The Pursuit of Relaxation: Brianne Borden on Music, Yoga, and Balance

Mornings start early in the Arizona desert. Though summer and fall are by far the most torturous, runners, cyclists, and the athletically-inclined start going out before dawn as early as March in order to avoid heat stroke. It’s part of the state’s culture—get up early, be outside, then retreat to the depths of air-conditioned buildings until it’s safe to set foot outdoors again.

Brianne Borden’s mornings start early no matter how warm it is (or isn’t). Her typical morning involves waking up, preparing for the day, warming up her horn and lips for the demands of her doctoral program, going to one of several yoga studios where she teaches morning classes, showering, grabbing coffee, and going to school. She arrives just in time for her trumpet students to meander into her office for their late-morning lessons. (Her afternoons usually involve lots of trumpet playing, classes, and, on some days, more yoga.)

I meet Ms. Borden, a close friend and colleague, for coffee at noon on an eighty-four-degree day in April. Though those in snowy places will envy the warmth, Phoenicians are far from content—the coming week promises temperatures well into the nineties, and the coffee shop just across the street from the School of Music at Arizona State is filled to the brim with musical twenty-somethings grousing about having to put their jeans away for the next six to eight months. With Borden, conversation flows easily; she speaks with such conviction and enthusiasm that it’s obvious why her teaching reaches so many. Though her hair is a fiery red, her spirit is far brighter, and it’s evident in her every word.

Like many classical musicians, Borden grew up taking lessons from private instructors. Her endeavors were aided and abetted by her musical family, and she dove into the realm of trumpet performance, attending SUNY Potsdam for her bachelor’s degree and the University of Colorado at Boulder for her master’s. During this time, Borden played all the classical music she could, from solo work to chamber music to orchestral parts. Though her opportunities (and her available time) to play chamber pieces are scarcer during her doctoral study, she has coached young chamber players and performed in small ensembles whenever possible over the past two years. When we met for coffee, Borden was fresh off the Arizona premiere of Storm Warning, a trumpet quintet featuring intricate section playing and semi-improvisational moments, and looking forward to her next performance with one of ASU’s large ensembles. (Full disclosure: Storm Warning is one of my latest releases.) As always, her week involves lots of yoga.

 

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While the connection between yoga and trumpet may seem tenuous at best to some students of the classical tradition, to Borden it’s as natural as breathing. A dance minor in her undergraduate studies, she began using yoga not only as a stress relief tool but as a way to reduce her risk of injury during her performance career. Her success with this technique has led her to explore how to share her experience with other musicians, particularly brass players, who risk repetitive strain injuries every time they reach for their horns. The result: Finding Your Center, a series of lessons that introduce brass musicians to “a holistic mind-body practice with cognitive and somatic elements” (or, in layman’s terms, honing one’s ability to relax the mind and body with the goal of maximizing performance quality while minimizing risk of injury).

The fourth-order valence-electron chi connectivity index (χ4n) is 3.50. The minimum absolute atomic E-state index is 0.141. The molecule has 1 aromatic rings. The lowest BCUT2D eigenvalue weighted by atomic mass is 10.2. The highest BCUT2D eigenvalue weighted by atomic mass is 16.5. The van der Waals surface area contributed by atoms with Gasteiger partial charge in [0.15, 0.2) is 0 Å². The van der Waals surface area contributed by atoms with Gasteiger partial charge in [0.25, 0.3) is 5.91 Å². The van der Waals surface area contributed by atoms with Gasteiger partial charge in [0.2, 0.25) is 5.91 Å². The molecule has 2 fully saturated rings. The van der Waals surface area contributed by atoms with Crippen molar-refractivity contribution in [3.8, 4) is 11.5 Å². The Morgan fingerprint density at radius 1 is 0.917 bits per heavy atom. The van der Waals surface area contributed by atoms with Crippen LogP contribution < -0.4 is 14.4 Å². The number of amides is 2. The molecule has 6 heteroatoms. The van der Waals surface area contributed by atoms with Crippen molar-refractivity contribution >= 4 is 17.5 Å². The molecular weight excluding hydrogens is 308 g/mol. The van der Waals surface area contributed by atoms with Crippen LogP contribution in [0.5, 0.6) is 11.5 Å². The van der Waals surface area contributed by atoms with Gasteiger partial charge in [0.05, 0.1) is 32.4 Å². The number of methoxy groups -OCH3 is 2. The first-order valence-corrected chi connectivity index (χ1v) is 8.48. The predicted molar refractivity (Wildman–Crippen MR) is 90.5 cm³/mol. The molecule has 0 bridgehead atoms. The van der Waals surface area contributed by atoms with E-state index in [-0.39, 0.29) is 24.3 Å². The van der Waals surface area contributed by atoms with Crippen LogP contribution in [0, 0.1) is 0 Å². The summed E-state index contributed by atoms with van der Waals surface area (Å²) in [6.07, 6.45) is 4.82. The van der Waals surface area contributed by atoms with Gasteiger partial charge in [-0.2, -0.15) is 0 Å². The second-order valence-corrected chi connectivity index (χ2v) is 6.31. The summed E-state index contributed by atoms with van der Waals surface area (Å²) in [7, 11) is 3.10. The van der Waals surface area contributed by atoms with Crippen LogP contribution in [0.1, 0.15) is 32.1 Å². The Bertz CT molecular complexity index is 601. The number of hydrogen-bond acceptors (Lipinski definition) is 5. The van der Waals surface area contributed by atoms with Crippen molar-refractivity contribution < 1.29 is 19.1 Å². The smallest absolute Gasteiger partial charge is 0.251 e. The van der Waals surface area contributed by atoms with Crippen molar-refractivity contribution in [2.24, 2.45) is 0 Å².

As she’s developed the main tenets of Finding Your Center, Borden has continually tested the content on new musical audiences through hour-long master classes. Her work has reached several institutions already, including SUNY Potsdam, the University of North Dakota, Ithaca College, Arizona State University, Bemidji State University, and the International Trumpet Guild conference. The master class centers around relaxing the breath to reduce anxiety and produce a pure sound without the tension that frequently accompanies brass and wind playing. Borden takes the time to explain exactly how relaxation techniques improve performance, drawing largely from her own experience but making connections with her students in the process. As she walks her audience through several breathing techniques used in yoga, Borden has them apply what they’ve learned, usually by playing a major scale after each method is explained. She typically ends the hour by fielding questions, many of which will inform her future presentations.